Whilst there is some pretty decent coral reef around the Maldives, it is most famous for big pelagic animals; being home to manta rays, stingrays, whale sharks, dolphins, turtles and all manner of sharks including tiger, bull, spinner, nurse, whitetip reef, hammerhead and thresher sharks as well as schools of hundreds of grey reef sharks.
There are also countless reef fish, big pelagic fish such as trevally, tuna and jacks and also turtles, octopus, nudibranch, pipefish and various macro critters to be seen. Everything I’ve so far listed I saw in just one week aboard a Maldives liveaboard!
Although it is an expensive destination and pretty difficult to reach, diving the Maldives is well worth-it; there is perhaps nowhere else in the world where you can easily see such an insane variety of big marine animals in a relatively short space of time.
Located at the north tip of the Palawan in the Philippines, Coron is widely regarded as one of the best wreck dive destinations in the world and the wreck dive capital of all of Southeast Asia.
Recreational scuba divers can explore 10 Japanese Imperial Navy Ships sunk by US Task Force 38 in 1944 at the height of World War 2. A few of these wrecks are pretty small and lie at shallow depths; making them easy for less experienced divers; but most are around 82ft / 25m deep meaning advanced open water and wreck dive training are essential.
Most of the deeper wrecks are large; well over 328ft / 100m long and have many different rooms, compartments and areas to explore for the entire duration of a dive. Drifting through ghostly decks and hallways, divers can see anti-aircraft guns, boilers, engine rooms and even an underwater air-pocket. It is truly thrilling and somewhat eery stuff.
Coron is a visually stunning place with many beautiful beaches and freshwater lakes to explore on day trips (one of these freshwater lakes can also be dived); it is popular among backpackers and has a lively nightlife. For a large fee and a long early journey, divers can also go on a dive to see Dugong!
Located on the north Pacific Side of Costa Rica, Playa del Coco is a small beach-town with many beginner-friendly dive sites in which divers can see numerous whitetip reef sharks, stingrays, eagle rays, turtles and reef fish. It is also the jumping off point for the Bat Islands; famous for bull shark diving and the Catalina Islands; well-known for manta rays.
There is no coral reef here; the underwater landscape being comprised mostly of a sandy bottom occasionally broken up by boulders and rocky walls but the non-existent currents and shallowness of most dive sites; as well as their close proximity to the town makes Playa del Coco an excellent place to get scuba certified.
With a hearty but not over-the-top nightlife and a thriving health and fitness scene, Playa del Coco is surrounded by the stunning nature that defines much of Costa Rica; located within the beautiful Guanacaste Province it has plenty of epic viewpoints, awesome restaurants and national parks.
It is extremely easy to reach and has great tourist infrastructure – one thing that is worth mentioning is that like most Pacific-side Central American dive destinations, Del Coco is more expensive to dive than most Southeast Asia, European and Caribbean destiantions.
Situated off Panama’s north Pacific Coast within the Gulf of Chiriqui, Coiba Marine Park consists of the waters surrounding Coiba island plus 38 additional islands. The ability of the Gulf of Chiriqui to buffer against the effects of El Nino combined with the park’s special protection and a low human presence has resulted in a thriving marine ecosystem there.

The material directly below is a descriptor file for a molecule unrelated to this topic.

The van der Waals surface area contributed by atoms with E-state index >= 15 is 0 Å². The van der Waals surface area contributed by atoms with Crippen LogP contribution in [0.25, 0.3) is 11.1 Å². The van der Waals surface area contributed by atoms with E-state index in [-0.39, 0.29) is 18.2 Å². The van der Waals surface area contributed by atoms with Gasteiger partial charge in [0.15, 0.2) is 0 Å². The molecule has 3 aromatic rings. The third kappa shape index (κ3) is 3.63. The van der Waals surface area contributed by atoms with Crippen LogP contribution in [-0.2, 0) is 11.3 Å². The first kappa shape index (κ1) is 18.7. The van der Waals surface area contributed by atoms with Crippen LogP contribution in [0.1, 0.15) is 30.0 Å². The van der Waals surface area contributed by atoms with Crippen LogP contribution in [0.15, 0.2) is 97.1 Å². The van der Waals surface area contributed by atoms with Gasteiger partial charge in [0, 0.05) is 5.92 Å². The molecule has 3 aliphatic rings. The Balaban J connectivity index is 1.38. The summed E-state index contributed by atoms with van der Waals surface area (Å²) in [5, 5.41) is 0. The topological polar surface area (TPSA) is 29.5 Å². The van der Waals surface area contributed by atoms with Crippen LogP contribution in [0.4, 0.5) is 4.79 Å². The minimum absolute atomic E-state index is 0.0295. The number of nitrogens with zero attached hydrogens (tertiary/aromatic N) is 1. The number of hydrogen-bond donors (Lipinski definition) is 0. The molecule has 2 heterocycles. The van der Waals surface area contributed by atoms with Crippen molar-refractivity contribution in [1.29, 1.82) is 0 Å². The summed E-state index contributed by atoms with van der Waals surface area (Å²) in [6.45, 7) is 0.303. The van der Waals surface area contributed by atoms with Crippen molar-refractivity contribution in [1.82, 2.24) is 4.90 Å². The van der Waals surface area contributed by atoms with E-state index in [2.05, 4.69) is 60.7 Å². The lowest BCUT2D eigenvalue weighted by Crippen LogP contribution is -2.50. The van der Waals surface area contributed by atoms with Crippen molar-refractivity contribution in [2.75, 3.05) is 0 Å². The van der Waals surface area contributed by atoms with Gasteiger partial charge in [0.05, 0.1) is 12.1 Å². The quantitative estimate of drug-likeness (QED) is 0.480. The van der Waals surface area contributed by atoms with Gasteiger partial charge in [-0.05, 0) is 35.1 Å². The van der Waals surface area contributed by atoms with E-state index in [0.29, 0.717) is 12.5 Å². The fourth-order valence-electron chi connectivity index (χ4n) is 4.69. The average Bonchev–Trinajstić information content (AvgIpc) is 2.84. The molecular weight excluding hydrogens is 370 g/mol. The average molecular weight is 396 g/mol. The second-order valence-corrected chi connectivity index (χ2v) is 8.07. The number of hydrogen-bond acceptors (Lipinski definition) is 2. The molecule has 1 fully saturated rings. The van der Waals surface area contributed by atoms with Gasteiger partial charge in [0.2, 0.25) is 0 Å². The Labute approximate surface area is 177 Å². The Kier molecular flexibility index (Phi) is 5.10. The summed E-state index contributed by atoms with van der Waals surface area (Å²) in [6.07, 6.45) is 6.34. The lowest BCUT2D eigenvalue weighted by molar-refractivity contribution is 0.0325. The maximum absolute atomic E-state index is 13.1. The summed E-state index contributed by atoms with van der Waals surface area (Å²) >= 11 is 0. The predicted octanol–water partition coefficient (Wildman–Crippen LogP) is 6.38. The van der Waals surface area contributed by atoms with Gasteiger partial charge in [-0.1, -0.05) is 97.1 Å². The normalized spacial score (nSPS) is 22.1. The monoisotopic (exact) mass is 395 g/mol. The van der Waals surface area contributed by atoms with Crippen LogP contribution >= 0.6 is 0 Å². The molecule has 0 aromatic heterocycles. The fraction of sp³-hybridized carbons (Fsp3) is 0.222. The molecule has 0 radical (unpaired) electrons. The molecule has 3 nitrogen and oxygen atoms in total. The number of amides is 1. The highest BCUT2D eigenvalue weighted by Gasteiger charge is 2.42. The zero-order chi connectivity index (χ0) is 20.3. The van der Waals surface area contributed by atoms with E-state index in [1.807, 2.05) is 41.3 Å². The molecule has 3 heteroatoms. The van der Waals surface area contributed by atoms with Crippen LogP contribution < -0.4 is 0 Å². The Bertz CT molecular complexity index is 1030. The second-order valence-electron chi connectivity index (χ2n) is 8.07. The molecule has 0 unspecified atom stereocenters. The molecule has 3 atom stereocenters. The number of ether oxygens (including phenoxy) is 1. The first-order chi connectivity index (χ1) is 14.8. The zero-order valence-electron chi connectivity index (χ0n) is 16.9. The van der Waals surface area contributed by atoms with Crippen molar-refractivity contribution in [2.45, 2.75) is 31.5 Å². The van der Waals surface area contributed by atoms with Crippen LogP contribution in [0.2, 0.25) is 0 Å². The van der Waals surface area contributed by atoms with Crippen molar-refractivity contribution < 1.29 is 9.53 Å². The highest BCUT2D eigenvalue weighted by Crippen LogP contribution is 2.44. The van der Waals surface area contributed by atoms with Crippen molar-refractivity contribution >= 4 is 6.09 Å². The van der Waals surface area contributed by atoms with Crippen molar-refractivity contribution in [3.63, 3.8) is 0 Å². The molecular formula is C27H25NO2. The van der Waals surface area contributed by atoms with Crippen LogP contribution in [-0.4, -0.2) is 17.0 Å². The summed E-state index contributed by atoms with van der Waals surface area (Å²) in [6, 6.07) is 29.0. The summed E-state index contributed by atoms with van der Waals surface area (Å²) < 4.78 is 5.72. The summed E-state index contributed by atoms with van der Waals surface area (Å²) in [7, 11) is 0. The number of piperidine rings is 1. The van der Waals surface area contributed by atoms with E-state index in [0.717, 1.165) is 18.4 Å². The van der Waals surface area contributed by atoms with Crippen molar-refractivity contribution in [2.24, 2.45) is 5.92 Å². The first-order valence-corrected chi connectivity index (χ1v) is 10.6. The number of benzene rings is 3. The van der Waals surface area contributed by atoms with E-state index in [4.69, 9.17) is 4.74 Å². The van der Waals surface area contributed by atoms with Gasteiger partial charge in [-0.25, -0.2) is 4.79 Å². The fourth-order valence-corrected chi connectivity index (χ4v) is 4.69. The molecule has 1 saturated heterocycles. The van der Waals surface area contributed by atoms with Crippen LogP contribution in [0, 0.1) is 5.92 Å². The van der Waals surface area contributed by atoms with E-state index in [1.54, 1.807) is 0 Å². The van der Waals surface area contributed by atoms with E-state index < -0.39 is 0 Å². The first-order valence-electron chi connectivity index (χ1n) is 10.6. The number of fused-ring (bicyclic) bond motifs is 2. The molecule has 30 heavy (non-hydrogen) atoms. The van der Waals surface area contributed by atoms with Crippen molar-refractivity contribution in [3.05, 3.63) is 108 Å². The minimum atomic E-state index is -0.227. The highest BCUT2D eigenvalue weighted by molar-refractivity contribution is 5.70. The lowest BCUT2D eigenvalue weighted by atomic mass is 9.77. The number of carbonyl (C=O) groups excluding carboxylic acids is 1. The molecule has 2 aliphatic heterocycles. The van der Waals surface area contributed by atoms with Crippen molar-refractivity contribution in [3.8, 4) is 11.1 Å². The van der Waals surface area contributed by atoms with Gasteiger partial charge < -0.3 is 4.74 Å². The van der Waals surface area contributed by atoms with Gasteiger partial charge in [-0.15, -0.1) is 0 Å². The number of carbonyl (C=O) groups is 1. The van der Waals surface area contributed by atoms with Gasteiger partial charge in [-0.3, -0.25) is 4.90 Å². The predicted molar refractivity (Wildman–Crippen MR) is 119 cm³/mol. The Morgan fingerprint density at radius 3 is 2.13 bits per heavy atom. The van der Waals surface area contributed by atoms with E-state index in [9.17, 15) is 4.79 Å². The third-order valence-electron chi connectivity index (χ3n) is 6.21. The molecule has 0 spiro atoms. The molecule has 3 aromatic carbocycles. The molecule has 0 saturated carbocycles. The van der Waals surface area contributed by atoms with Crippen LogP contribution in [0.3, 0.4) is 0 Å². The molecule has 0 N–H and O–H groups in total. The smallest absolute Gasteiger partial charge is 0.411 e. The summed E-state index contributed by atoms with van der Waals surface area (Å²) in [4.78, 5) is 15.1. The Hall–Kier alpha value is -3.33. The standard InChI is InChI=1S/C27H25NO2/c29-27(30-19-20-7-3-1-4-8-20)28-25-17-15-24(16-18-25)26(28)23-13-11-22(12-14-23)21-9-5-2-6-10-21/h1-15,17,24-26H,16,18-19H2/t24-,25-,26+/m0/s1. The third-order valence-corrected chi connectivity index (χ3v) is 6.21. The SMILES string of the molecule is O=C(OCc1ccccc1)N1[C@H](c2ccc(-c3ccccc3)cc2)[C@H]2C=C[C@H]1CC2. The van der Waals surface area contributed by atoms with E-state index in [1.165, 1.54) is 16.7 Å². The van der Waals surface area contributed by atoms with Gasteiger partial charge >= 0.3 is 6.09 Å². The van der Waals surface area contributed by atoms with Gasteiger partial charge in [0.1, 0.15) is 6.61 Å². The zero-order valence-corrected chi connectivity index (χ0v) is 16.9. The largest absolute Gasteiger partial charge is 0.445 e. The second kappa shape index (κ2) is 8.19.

There is some pretty decent coral reef; however the main appeal of scuba diving Coiba is the astronomical numbers of schooling fish including big eyed trevally, batfish and yellowtail snapper as well as many reef fish, southern stingrays, eagle rays, turtles and whitetip reef sharks.
For those willing to go the extra mile, at certain times of year it is possible to make an overnight trip to the tiny fishing village of Pixvae from which one can access the park’s most remote, northerly dive sites. Here, small schools of giant hammerhead sharks can often be seen between April and May – I saw seven individuals during my trip there in April 2022!
The launch-point for Coiba diving is Santa Catalina, a small seaside town that also has a thriving surfer scene.
Located in the Philippine’s Visayas region, Siquijor is a peaceful island that has historically been renowned for spiritual healing and magic. With a virtually non-existent nightlife, vibrant tropical forest covering most of the island and an incredibly laid-back atmosphere it is one of the most peaceful destinations in the Philippines.
There are many dive sites around Siquijor with some truly out-of-this-world coral reef. Although the 2021 typhoons of the Philippines sadly took out large chunks of reef around many of the country’s other islands, Siquijor was almost entirely shielded from these storms and as of today has some of the most well-preserved and pristine reef in the archipelago.
Many reef fish and turtles make their home here; it’s also possible to see schooling milkfish and sometimes whitetip reef sharks whilst some dive sites also offer decent muck diving with tiny nudibranch and pygmy frogfish.
Affordable and easy to reach, Siquijor has many other awesome activities including caving, waterfalls, cliff-jumping, shamanistic healing and even skydiving!
Just-like-that! BAM! There you go: ten of the best places to go scuba diving in 2023. As you can see, it’s rare for two dive destinations to be alike; each one has its own charms, draws and attractions; both underwater and on land.
The more places you go scuba diving, the more types of dive conditions and environments you’ll be used to, ultimately making you a better and more experienced diver.
Of course, Earth is a mighty big place and with 71% of it comprised of water, there’s an absolute f*ck-ton of places to go scuba diving! Many may still be awaiting discovery…we’ll definitely have to follow this article with a part 2, 3, 4 and so forth…
For now though, it’s time to wrap this article up and sign-off! Happy diving – wherever in the world your scuba odysseys take you.